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Durango's tourism group finds new leader


Patti O'Brien, executive director of the Durango Area Tourism Office, receives documents about a contract from Durango City Manager Ron LeBlanc on Friday morning in the Durango Welcome Center. O'Brien, who recently took the helm at DATO, says she wants to demonstrate how tourism helps the overall community.

By Jordyn Dahl Herald staff writer

Patti O'Brien has come full circle.

She was raised in Durango and graduated from Durango High School before moving to California. Now she's the new executive director for the Durango Area Tourism Office, marketing the community she grew up in.

“I'm honored to represent Durango,” she said. “It's a dream job for me growing up here ... to come back and market our community.”

Susan Lander stepped in as interim executive director after John Cohen resigned from the position in May 2012 after leading the office for about six years.

O'Brien has owned several businesses, including an advertising agency in Long Beach, Calif., and a ladies gym in Durango. She got back into the corporate marketing world when she was hired on as the regional account manager for Buzztown, owned by Ballantine Digital Media – the same company that owns The Durango Herald.

Her Durango background is what pushed her to the front of the list of about 75 applicants for the job.

“She has a strong background in marketing and business ownership,” said DATO board member Kirk Komick. “She has a great passion for the area ... I think she has a really good personality for selling Durango and for working with constituents of the community.”

O'Brien started as the group sales manager for DATO in October and was hired as the executive director Jan. 1 and immediately began working with those constituents to promote collaboration among business owners.

One of her goals is to be more transparent with the community and release not only impact studies, but also demonstrating how tourism revenue is benefiting the community.

“I think knowledge is power, so the more the community understands the benefit of tourism dollars, the more empowered they'll be to work together to market ourselves,” she said.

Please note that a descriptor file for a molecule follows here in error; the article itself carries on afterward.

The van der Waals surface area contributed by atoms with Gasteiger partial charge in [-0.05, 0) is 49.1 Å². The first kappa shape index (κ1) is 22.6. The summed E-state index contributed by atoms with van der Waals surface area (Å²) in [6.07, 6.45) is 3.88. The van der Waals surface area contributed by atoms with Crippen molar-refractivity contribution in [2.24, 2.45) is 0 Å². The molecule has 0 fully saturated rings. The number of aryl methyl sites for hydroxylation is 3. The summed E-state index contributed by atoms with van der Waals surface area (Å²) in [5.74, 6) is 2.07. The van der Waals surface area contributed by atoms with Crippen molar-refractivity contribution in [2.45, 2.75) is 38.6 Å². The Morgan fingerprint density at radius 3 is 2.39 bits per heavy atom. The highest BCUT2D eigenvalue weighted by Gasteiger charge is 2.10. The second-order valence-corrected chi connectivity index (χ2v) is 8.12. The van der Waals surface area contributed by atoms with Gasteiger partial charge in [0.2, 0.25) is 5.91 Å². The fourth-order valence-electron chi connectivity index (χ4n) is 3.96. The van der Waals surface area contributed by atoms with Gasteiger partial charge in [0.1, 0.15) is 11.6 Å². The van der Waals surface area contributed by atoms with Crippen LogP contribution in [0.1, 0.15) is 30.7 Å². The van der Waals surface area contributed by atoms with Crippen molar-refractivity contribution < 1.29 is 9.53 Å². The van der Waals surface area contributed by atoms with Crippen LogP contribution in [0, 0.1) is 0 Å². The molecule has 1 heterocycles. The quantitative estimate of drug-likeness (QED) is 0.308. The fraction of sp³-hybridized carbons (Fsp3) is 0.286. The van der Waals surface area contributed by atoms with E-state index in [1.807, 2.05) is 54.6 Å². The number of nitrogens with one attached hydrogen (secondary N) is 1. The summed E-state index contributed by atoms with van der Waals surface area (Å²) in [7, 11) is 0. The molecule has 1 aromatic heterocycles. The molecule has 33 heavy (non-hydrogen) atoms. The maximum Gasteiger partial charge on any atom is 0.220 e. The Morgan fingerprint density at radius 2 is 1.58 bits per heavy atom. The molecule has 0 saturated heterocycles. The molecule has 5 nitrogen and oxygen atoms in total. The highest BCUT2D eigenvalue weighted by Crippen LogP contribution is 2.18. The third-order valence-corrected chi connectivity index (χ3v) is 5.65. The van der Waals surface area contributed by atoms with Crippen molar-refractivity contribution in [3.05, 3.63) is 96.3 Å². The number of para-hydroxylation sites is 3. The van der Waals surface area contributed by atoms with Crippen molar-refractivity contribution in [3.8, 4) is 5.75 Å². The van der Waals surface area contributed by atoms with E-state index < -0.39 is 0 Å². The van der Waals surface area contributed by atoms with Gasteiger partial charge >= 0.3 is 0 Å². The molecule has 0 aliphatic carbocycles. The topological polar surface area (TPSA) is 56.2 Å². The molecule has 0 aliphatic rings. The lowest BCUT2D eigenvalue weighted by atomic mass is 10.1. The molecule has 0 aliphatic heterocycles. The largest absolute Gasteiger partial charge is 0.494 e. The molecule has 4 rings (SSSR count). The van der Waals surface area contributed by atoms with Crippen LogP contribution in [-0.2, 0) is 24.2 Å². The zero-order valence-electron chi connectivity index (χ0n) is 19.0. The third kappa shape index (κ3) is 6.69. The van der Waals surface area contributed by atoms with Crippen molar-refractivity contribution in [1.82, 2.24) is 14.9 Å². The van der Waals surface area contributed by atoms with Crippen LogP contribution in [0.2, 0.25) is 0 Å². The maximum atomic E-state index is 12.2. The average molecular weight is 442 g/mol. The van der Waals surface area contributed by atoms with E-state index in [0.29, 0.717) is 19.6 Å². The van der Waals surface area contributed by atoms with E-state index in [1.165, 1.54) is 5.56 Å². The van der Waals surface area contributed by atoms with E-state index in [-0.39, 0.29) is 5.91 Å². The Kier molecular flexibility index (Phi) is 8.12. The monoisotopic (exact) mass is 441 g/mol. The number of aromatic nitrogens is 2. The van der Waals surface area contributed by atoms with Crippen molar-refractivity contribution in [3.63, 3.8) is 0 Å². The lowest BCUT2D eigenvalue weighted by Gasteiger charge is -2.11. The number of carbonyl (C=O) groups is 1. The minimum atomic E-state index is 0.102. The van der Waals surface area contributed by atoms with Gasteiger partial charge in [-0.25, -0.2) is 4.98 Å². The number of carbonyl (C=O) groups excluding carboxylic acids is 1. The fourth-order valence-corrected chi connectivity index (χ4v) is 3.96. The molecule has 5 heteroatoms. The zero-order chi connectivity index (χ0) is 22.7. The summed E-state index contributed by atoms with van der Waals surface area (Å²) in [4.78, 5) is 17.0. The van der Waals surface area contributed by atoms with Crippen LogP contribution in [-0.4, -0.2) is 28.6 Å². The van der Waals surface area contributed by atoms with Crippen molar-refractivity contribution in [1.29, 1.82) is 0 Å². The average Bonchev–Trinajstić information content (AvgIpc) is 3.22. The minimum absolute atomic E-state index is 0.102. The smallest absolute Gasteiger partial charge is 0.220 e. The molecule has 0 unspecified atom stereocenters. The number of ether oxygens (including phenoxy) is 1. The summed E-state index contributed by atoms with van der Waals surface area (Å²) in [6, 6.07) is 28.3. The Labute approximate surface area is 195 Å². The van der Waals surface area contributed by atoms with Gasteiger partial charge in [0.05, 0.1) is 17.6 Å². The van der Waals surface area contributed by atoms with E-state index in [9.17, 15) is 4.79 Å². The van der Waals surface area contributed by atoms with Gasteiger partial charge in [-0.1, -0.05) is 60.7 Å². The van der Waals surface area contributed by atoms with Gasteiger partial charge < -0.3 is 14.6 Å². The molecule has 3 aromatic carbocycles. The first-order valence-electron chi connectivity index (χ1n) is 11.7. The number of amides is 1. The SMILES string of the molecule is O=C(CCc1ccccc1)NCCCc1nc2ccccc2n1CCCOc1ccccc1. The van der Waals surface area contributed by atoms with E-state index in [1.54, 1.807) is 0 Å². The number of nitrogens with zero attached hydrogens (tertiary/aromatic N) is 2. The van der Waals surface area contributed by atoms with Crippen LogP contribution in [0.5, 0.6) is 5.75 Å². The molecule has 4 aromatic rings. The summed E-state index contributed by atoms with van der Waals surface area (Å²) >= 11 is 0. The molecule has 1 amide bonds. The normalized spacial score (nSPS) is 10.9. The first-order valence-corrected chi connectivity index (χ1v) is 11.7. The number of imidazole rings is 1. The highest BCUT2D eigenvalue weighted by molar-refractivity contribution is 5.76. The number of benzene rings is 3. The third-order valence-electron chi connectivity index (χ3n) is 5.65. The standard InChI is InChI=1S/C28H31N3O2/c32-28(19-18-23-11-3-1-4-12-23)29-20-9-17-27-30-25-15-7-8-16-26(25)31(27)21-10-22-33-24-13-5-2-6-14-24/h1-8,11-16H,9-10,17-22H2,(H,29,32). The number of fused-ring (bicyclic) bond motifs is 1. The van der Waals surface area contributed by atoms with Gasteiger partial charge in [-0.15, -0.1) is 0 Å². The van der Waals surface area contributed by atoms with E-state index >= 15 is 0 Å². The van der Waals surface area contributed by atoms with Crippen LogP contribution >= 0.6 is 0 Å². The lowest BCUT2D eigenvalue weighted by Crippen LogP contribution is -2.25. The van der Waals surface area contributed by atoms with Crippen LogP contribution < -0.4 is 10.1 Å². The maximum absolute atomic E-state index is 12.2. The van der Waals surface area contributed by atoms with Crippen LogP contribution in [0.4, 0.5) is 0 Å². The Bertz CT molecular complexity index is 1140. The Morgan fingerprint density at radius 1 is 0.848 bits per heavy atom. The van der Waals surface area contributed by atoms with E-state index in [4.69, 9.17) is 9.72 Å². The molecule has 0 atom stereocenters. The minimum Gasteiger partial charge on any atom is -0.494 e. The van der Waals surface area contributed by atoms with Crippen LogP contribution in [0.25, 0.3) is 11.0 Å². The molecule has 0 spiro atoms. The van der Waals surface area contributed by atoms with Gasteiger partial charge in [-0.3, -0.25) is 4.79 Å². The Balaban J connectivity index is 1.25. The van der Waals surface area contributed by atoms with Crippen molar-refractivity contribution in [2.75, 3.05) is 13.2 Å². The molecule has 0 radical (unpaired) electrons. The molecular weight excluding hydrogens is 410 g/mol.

O'Brien represented Durango businesses through her role at Buzztown, which was the perfect transition into her new job.

“I got to know so many business owners by representing them,” she said. “I got the perspective on what they're dealing with and how to market themselves in today's world.”

O'Brien said businesses are trying to navigate the ropes of an ever-changing online profile while maintaining a local connection.

She intends to harness the expanding online platforms into new ways to track how many people come to Durango each year, where they are from and how to make them stay longer.

She wants to set up a station in the Durango Welcome Center with iPads where visitors can enter their demographic information, as well as what they hope to get out of their trip and what brought them to the area.

Durango already has made a name for itself with multiple accolades, including a finalist for Outside magazine's “Best River Town in America” and named a “dream town” by skiingmag.com. Is it possible for the town to market itself more?

O'Brien thinks that not only has the town not reached its peak, but there is an untapped market here.

She wants to expand the Durango message to La Plata County and the surrounding areas such as national parks and public lands.

“We're a diverse town and have a lot of activities. I want to get the message out that you need more than one night in Durango,” she said. “I want to package us into a bigger destination where there is a lot to do.”


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